11         android:id="@+id/app_name"
12         android:layout_width="wrap_content"
13         android:layout_height="wrap_content"
14         android:layout_marginTop="14dip"
15         android:layout_marginBottom="1dip"
16         android:includeFontPadding="false"
17         android:singleLine="true"
18         android:ellipsize="end"
19         style="@style/Text.WordTitle" />
21     <TextView
22         android:id="@+id/movie_name"
23         android:layout_width="fill_parent"
24         android:layout_height="wrap_content"
25         android:layout_below="@id/app_name"
26         android:paddingRight="5dip"
27         android:paddingBottom="4dip"
28         android:includeFontPadding="false"
29         android:lineSpacingMultiplier="0.9"
30         android:maxLines="4"
31         android:fadingEdge="vertical"
32         style="@style/Text.Movie" />
34 </RelativeLayout>

The layout is pretty simple. We are using RelativeLayout, where the positions of the children can be described in relation to each other or to the parent, and a couple of TextViews. Note that the style used is actually defined in a different file (“res/values/styles.xml”) in order to gather all style related attributes in one place. The style declarations are the following:

01 <?xml version="1.0" encoding="utf-8"?>
03 <resources>
05     <style name="WidgetBackground">
06         <item name="android:background">@drawable/widget_bg</item>
07     </style>
09     <style name="Text">
10     </style>
12     <style name="Text.Title">
13         <item name="android:textSize">16sp</item>
14         <item name="android:textStyle">bold</item>
15         <item name="android:textColor">@android:color/black</item>
16     </style>
18     <style name="Text.Movie">
19         <item name="android:textSize">13sp</item>
20         <item name="android:textColor">@android:color/black</item>
21     </style>
23 </resources>

The next step is to register a special BroadcastReceiver in the AndroidManifest.xml file. This receiver will process any app widget updates that will be triggered by the system when the time comes. Let’s see the corresponding manifest file snippet:

01 <application android:icon="@drawable/icon" android:label="@string/app_name">
02 ...    
03         <!-- Broadcast Receiver that will process AppWidget updates -->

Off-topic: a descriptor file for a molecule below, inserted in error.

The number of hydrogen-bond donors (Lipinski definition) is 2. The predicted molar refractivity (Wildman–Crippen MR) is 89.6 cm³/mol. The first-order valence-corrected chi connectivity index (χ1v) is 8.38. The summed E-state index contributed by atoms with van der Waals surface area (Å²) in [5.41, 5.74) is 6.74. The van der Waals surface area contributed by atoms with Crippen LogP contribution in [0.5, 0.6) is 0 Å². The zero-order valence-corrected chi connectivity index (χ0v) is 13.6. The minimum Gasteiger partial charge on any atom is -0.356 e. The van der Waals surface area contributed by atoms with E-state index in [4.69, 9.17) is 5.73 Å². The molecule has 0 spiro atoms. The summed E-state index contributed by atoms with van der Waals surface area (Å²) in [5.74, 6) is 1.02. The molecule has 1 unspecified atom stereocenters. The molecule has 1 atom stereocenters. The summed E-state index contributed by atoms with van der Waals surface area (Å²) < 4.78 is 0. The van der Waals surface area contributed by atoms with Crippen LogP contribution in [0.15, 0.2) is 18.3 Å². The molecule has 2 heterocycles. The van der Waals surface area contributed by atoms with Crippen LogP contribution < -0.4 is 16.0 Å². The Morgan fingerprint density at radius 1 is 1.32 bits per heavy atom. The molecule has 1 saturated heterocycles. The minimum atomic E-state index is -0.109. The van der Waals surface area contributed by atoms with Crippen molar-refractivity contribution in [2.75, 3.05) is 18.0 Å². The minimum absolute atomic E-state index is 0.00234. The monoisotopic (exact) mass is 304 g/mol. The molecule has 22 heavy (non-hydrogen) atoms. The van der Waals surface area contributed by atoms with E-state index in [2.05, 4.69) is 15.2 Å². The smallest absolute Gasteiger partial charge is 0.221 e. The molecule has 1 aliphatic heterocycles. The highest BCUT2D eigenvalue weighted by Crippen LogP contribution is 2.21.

04         <receiver android:name=".widget.MovieSearchWidget" android:label="@string/widget_name">
05             <intent-filter>
06                 <action android:name="android.appwidget.action.APPWIDGET_UPDATE" />
07             </intent-filter>
08             <meta-data android:name="android.appwidget.provider" android:resource="@xml/movie_search_widget" />
09         </receiver>
11         <!-- Service to perform web API queries -->
12         <service android:name=".widget.MovieSearchWidget$UpdateService" />       
14 ...
15 </application>

The receiver class is the “” which will actually use an inner service class (“UpdateService”) in order to perform the updates. Note that the actions handled by that receiver are of kind APPWIDGET_UPDATE, which is sent when it is time for the AppWidget update. In the metadata section, the widget declaration XML file location is defined.

Now let’s write the class that will receive the AppWidget requests and provide the application updates. To do so, we extend the AppWidgetProvider class, which in its turn extends the BroadcastReceiver class. Actually, the AppWidgetProvider is just a convenience class to aid in implementing an AppWidget provider and its whole functionality could be achieved by a regular BroadcastReceiver.

There are five basic methods that can be overriden in order to handle the various action requests:

  • onEnabled: Called when the first App Widget is created. Global initialization should take place here, if any.
  • onDisabled: Called when the last App Widget handled by this definition is deleted. Global cleanup should take place here, if any.
  • onUpdate: Called when the App Widget needs to update its View, which could be when the user first creates the widget. This is the most commonly used method.
  • onDeleted: Called when one or more instances of this App Widget are deleted. Cleanup for the specific instances should occur here.
  • onReceive: Handles the BroadcastReceiver actions and dispatches the requests to the methods above.

Here is our implementation:

01 package;
03 import;
04 import;
05 import android.appwidget.AppWidgetManager;
06 import android.appwidget.AppWidgetProvider;
07 import android.content.ComponentName;
08 import android.content.Context;
09 import android.content.Intent;
10 import;
11 import android.os.IBinder;
12 import android.widget.RemoteViews;
14 import;
15 import;
16 import;
18 public class MovieSearchWidget extends AppWidgetProvider {
20    private static final String IMDB_BASE_URL = "";
22    @Override
23     public void onUpdate(Context context, AppWidgetManager appWidgetManager, int[] appWidgetIds) {
24         // To prevent any ANR timeouts, we perform the update in a service
25         context.startService(new Intent(context, UpdateService.class));
26     }
28     public static class UpdateService extends Service {